Page last updated at 00:00 GMT, Monday, 19 January 2009

New phone features 'baffle users'

Children using mobile phones, BBC
Setting up a new mobile phone is no longer child's play.

The complexity of modern mobile phones is leaving users frustrated and angry, research suggests.

Some 61% of those interviewed in the UK and US said setting up a new handset is as challenging as moving bank accounts.

Compiled by mobile firm Mformation, the survey found 85% of users reporting they were frustrated by the difficulty of getting a new phone up and working.

Of the 4,000 people questioned, 95% said they would try more new services if phones were easier to set up.

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Mformation spokesman Matthew Bancroft said users were frustrated by having to call an operator or look online for help.

"There is an enormous range of things modern phones are capable of doing but the paradox is that many people are not using these capabilities," he said.

Mr Bancroft said bad experiences turned people off trying to get more from their phone.

"If an application does not work once or twice, they just will not use it or try again," he said.

Some 61% of those questioned said they stopped using an application if they could not get it working straight away.

Mr Bancroft said setting up a new phone should take only 15 minutes but many people were spending an hour or more to get the handset to do what they wanted.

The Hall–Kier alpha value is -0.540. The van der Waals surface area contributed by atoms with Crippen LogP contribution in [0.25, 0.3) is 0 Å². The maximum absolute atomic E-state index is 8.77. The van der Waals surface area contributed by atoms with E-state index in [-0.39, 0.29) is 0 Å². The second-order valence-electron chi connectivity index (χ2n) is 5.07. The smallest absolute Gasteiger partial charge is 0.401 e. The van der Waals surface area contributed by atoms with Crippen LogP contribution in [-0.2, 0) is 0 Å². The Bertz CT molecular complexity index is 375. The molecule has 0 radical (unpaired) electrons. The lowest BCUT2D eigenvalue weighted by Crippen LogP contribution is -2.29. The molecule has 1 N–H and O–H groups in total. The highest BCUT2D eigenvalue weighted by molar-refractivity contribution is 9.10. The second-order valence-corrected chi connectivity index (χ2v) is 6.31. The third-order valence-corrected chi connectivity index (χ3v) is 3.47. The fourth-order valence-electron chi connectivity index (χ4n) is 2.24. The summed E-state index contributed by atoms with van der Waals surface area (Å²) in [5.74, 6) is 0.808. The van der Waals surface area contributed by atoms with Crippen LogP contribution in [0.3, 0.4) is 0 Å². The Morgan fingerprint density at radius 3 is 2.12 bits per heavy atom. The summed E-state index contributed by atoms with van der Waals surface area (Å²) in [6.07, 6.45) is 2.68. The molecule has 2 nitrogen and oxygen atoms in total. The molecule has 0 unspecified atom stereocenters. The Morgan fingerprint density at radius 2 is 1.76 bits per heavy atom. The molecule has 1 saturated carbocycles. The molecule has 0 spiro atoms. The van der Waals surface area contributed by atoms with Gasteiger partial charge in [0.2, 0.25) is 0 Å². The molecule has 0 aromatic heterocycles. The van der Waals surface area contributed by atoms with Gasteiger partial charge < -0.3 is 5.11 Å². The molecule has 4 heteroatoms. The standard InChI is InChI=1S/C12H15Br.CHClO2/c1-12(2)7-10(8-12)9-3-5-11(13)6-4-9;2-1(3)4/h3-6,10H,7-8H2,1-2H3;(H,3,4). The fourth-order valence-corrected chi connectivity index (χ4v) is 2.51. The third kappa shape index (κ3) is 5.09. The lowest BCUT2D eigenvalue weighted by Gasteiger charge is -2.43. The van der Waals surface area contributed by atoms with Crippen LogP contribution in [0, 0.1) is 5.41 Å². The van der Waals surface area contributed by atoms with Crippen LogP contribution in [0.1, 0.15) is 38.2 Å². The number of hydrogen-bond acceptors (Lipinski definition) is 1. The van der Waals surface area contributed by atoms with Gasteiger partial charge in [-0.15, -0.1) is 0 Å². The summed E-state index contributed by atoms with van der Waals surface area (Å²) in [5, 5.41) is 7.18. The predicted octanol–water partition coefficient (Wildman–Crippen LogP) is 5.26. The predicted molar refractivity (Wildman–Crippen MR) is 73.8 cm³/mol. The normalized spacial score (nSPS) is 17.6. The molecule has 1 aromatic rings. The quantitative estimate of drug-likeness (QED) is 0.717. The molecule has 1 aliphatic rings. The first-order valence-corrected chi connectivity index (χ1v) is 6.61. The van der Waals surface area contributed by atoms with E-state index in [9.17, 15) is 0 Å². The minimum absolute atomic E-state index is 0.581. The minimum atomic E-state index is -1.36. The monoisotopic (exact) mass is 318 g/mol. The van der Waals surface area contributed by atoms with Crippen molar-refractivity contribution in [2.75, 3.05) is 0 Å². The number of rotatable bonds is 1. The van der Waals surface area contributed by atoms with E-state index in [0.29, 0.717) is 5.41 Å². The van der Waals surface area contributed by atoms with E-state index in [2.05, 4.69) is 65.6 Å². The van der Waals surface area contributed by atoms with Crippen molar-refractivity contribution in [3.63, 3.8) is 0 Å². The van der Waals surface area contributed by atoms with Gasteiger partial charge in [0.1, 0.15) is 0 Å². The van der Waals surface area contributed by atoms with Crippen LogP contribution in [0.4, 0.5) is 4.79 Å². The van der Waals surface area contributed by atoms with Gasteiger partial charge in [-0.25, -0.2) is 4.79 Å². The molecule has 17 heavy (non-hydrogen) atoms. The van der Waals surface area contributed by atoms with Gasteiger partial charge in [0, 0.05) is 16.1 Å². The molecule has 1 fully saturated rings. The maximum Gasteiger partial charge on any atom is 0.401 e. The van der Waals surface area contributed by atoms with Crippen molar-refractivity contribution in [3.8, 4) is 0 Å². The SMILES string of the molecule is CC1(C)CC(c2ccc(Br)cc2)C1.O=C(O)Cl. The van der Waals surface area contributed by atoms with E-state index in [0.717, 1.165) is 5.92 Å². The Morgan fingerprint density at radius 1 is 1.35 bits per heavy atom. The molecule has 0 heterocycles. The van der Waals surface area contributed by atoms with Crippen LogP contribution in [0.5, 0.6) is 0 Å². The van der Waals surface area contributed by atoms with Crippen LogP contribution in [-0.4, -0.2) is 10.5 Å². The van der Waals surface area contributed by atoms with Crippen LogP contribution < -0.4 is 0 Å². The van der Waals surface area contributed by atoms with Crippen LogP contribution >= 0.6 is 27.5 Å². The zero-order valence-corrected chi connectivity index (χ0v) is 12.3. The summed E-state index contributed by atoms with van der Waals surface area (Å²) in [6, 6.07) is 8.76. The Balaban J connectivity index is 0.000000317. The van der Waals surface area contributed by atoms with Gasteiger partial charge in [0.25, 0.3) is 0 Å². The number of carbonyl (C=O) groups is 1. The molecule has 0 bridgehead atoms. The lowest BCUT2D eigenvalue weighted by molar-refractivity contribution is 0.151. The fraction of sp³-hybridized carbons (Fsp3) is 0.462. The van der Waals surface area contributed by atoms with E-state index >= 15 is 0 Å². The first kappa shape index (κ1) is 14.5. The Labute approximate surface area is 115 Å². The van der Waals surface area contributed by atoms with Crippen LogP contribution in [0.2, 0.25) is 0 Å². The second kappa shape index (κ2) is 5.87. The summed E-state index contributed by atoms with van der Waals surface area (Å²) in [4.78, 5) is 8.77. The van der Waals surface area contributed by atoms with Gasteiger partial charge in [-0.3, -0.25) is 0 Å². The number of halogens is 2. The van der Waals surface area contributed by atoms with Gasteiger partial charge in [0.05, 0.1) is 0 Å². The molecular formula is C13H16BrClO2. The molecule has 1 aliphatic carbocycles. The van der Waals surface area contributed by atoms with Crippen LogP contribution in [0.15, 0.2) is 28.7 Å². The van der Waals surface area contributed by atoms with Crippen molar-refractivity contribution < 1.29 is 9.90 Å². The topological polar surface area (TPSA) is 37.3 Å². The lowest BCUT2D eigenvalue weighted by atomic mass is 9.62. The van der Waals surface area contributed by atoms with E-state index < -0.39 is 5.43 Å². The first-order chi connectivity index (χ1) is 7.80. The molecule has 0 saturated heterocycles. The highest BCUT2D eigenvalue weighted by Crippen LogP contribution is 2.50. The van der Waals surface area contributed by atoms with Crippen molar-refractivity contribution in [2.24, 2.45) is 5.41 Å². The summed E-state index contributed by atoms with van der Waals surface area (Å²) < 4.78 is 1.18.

He added that most people wanted to do such tasks as browsing the web, reading e-mail, or sending picture messages, but the complexity of modern handsets was leaving them foxed.

Industry work on standards for basic handset operations could help the situation, said Mr Bancroft.

As phones packed in more processing power, he said, that computational ability could be used to anticipate what users were doing and help them find their way around the handset.

Geoff Blaber, director of devices, software and platforms at mobile analysts CCS Insight, said the problem of phone configuration was one operators were trying to tackle.

Many, he said, had invested in staff training and in-store help desks to get customers using more of the features on their phones.

Touch screen interfaces as seen on Apple's iPhone were showing how this could be done, he said.

Having icons for all a phone's available services at hand was better than burying them in a sub-menu, said Mr Blaber.

Some operators were also working hard to ensure that phones were configured before purchase so services switched on with the phone.

There were good business reasons for helping phone owners do more with their handset, he said.

"Operators are trying to move revenues away from a reliance on voice and text which are declining," he said.

"To make that transition they need to be sure that the services are identifiable and easy to configure and use," he added.

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